What are you doing to take care of your most important client?
What do you think of when you hear the phrase “my number-one client”?
- a specific name?
- how much revenue they bring in?
- the number of referrals they send your way?
- the amount of resources you’re willing to devote to them?
Do you ever think of your own business as your most important client?
Many entrepreneurs get so caught up in delivering their services that they often forget to assign a high priority to development of their own businesses. This has ugly consequences:
- You’re likely to end up on a revenue roller coaster. (You’re so busy serving your ideal clients that you don’t take time to market to your ideal prospects, which means that there’s no one in the pipeline to fill the gap if some clients go away.)
- You put too much power in the hands of existing clients. After all, if a handful of clients account for 90% of your revenues, it’s going to be tempting, if asked to jump through hoops for them, to ask, “How high?”
- You run the risk of not paying enough attention to what’s happening in the market and, potentially, being caught off-guard by changing needs of your ideal prospects.
So how do you avoid putting your own business-development needs last?
Intentionally and strategically assign them a high priority.
That means you:
- schedule time on an ongoing basis (think “weekly”) to explicitly focus on what I call the 4 P’s of business development: your Presence in the marketplace, your Prospects, your Products (or services), and your Professional/Personal skills
- take time out 2 – 4 times a year to step away from client work for an entire day and do some hard-nosed strategic planning for your own business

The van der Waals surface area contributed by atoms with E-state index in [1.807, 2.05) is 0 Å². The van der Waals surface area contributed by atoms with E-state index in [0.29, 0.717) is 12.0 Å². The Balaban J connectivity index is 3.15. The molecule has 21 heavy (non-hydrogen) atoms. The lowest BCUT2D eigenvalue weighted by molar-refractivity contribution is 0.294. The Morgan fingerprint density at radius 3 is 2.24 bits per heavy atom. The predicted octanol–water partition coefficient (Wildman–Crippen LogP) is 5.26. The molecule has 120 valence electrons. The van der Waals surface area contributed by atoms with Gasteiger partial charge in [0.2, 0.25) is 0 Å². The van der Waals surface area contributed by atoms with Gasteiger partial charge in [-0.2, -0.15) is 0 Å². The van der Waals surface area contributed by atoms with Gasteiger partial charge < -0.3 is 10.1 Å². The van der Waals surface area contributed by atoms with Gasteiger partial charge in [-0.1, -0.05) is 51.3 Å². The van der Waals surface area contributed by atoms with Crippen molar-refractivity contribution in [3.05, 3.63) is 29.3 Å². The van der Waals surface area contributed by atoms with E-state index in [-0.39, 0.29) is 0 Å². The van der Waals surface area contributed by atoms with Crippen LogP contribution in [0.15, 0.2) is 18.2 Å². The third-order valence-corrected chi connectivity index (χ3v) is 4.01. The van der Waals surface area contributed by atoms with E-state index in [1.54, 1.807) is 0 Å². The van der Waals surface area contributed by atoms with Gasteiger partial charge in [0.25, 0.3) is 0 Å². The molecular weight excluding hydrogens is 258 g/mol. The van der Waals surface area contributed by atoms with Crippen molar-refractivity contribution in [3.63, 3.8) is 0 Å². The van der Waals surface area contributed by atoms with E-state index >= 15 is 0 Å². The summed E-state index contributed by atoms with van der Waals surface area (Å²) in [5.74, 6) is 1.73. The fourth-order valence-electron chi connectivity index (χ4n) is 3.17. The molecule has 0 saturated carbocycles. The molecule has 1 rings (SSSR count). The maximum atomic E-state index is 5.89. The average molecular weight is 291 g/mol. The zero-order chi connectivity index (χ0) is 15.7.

Both are important. Both are easier said than done.
But the good news is that there are ways to hold yourself accountable for making time to address these vital business development tasks.
My Cedar Rapids peeps are especially lucky to have two excellent local resources:
- Jennie Morton, owner of Herringbone Freelance, has started a weekly program she calls Marketing Sprint. Entrepreneurs who keep putting their own business’ marketing on the back burner gather for just one hour every Friday to address those important-but-not-urgent business development activities.
- Three times a year, I offer a full-day, in-town business development retreat called Escape and Accelerate. It’s a chance to get out of the office, be surrounded by the creativity-enhancing natural beauty at Prairiewoods Retreat Center, and play off the focused energy of other entrepreneurs who are putting their own businesses first. (I’ll keep you posted when I get the date of the next retreat confirmed.)
For those of you who aren’t local, my best suggestion is to identify another entrepreneur who’s equally challenged – and determined – to spend intentional time on business development, and arrange to be accountability partners for each other. Make your weekly accountability calls an A1 priority; schedule client work around them; and watch your outcomes improve.
What are some ways you’ve found most helpful in treating your own business with the same respect and care you give your important paying clients? Please share your strategies in the Comments section below so the rest of us can benefit.This entry was posted in business development and tagged effectiveness. Bookmark the permalink.